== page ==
In-Season MLB Impact Trades Teams Should Already Be Thinking About
Spring training is in full swing. Every team is technically in first place, seeing as we've yet to witness a contest that counts.
Still, it's never too early to start thinking about in-season blockbuster MLB swaps that could boost contenders and restock rebuilders.
With that in mind, here are five trade proposals clubs should already be considering. The July 31 non-waiver deadline may seem like it's a long way off—but it'll creep up sooner than you think.
Washington Nationals Acquire RHP Kelvin Herrera
The Washington Nationals are MLB's most obvious win-now team. They've claimed four of the last six National League East crowns but have never advanced past the Division Series. Franchise icon Bryce Harper is entering his much-anticipated contract year.
This is the moment to shove all the chips in.
The Nats have few glaring weaknesses but could use another impact late-inning arm to set up closer Sean Doolittle. Kansas City Royals right-hander Kelvin Herrera fits the bill.
The two-time All-Star's ERA ballooned to 4.25 last season, yet his average fastball velocity sat at a robust 97.9, per FanGraphs. He's pitched high-leverage postseason innings and helped win a World Series in 2015.
In January, Nick Cafardo of the Boston Globe reported the Royals would expect a "huge haul" for Herrera. Outfielder and top Nationals prospect Victor Robles should be off-limits, but a package built around minor league right-hander Erick Fedde should be enough to rent Herrera—an impending free agent—as Washington makes one more push in the Harper era.
Houston Astros Acquire LHP Brad Hand
Since 1979, only two teams have repeated as MLB champions: the 1992-93 Toronto Blue Jays and the 1998-2000 New York Yankees. Can the Houston Astros make it three? They've got a fighting chance.
The lineup is stacked, and the January acquisition of former Pittsburgh Pirates right-hander Gerrit Cole boosted the rotation. The bullpen might be the club's only soft spot.
The 'Stros could use relief reinforcements, particularly from the left side. Their top bullpen southpaw is 34-year-old Tony Sipp, who posted a 5.79 ERA in 2017 and has yielded six hits and four earned runs in 5.2 innings this spring.
The rebuilding San Diego Padres signed lefty reliever Brad Hand to a three-year, $19.75 million deal this winter but could offload him at the deadline or before. Hand, who posted a 2.16 ERA with 11.8 strikeouts per nine innings last season, would be an ideal fit for Houston.
If the Friars demand slugging young outfielder Kyle Tucker, forget it. Hard-hitting Cuban Yordan Alvarez (the Astros' No. 4 prospect, per MLB.com) and a couple of ancillary piece might be enough to get it done, however, and set the champs on a repeat course.
Milwaukee Brewers Acquire C J.T. Realmuto
The Milwaukee Brewers already made trade waves by acquiring ex-Miami Marlins outfielder Christian Yelich in January. They could strike another deal with the Fish to upgrade their catching situation.
At present, Milwaukee is counting on Manny Pina (2.0 FanGraphs WAR in 2017) and Stephen Vogt (-0.5 fWAR) to assume behind-the-dish duties. That's not the worst duo in the world, but J.T. Realmuto (3.6 fWAR) would represent a significant upgrade.
The 26-year-old hit .278 with 17 home runs last season for Miami and gunned down 32 percent of would-be base stealers while honing his receiving skills. Plus, he's under team control through 2020.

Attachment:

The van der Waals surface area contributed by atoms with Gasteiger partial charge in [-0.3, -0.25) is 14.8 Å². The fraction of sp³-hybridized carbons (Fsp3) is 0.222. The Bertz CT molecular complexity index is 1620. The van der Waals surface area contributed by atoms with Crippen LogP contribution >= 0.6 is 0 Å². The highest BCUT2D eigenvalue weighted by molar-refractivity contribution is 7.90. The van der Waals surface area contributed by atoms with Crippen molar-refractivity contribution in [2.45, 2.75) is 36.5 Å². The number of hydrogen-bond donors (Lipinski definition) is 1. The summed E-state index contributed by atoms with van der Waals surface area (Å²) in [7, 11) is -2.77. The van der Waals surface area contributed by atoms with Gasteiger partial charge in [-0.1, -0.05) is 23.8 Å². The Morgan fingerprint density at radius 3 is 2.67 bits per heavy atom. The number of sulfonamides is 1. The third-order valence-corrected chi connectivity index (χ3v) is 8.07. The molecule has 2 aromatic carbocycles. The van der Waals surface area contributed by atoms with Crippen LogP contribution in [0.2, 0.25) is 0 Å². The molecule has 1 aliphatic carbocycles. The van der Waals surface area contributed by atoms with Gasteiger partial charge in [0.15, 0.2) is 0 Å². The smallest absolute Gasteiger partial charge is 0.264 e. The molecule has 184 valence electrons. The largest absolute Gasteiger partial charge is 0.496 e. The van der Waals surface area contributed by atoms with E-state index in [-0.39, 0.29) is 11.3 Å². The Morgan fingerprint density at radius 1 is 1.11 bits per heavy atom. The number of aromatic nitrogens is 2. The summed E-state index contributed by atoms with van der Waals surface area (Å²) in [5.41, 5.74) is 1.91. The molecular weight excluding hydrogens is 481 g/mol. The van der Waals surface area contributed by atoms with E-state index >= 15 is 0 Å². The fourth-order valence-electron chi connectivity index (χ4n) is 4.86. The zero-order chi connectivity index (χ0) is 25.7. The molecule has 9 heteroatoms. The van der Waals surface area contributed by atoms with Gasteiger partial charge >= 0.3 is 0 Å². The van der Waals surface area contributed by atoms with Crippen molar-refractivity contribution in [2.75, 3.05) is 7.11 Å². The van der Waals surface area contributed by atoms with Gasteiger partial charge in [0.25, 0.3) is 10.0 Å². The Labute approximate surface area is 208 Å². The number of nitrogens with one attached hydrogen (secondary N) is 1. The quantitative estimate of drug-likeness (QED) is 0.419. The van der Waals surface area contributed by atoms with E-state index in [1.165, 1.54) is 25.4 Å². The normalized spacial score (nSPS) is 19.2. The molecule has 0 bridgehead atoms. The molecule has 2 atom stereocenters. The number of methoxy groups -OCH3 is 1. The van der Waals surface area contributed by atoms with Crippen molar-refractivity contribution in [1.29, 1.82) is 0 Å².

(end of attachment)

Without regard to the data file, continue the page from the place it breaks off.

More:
The Marlins are in everything-must-go mode but would demand a hefty return for Realmuto. Fortunately, Milwaukee has some expendable, high-end pieces, including outfielders Keon Broxton and Domingo Santana, either of whom could form the backbone of a win-win exchange.
New York Mets Acquire INF Josh Harrison
The Pittsburgh Pirates initiated a sell-off this winter when they sent Cole to the Astros and franchise icon Andrew McCutchen to the San Francisco Giants.
"I spoke what I spoke. I said my feelings, but I can't control certain things," Harrison said, per Kevin Gorman of the Tribune-Review. "All I can control is me."
The odds Harrison will don a new uniform in 2018 are high. One potential fit: the New York Mets.
Yes, the Mets inked veteran Todd Frazier to play third base, have Asdrubal Cabrera penciled in at second and are mostly set in the outfield.
Harrison's versatility means he could roam all over, however. And New York has attractive trade chips, including 24-year-old center fielder Brandon Nimmo, who may be squeezed out by Michael Conforto's impending return from shoulder surgery.
Harrison is controllable through 2020 with a pair of affordable team options, making him a solid fit for the cost-conscious, win-now Mets.
Philadelphia Phillies Acquire RHP Chris Archer
The Philadelphia Phillies put the rest of the NL on notice when they signed right-hander Jake Arrieta for three years and $75 million March 12. They're planning to go for it.
Philadelphia has a fine stash of young talent as well as enviable payroll flexibility. As long as the Phils are bolstering their rotation, why not go all-in on Tampa Bay Rays ace Chris Archer?
The Rays have already traded third baseman Evan Longoria to the Giants, right-hander Jake Odorizzi to the Minnesota Twins and outfielder Corey Dickerson to the Pirates. Tampa Bay is open for business.
It'll require a king's ransom to acquire Archer, a two-time All-Star who in controllable through 2021 with two friendly club options. The Phillies would need to let go of at least one of their top prospects, such as infielder Scott Kingery or hard-throwing right-hander Sixto Sanchez, along with multiple secondary chips.
If they're serious about rising in the NL East power rankings, this is the type of bold move they should make.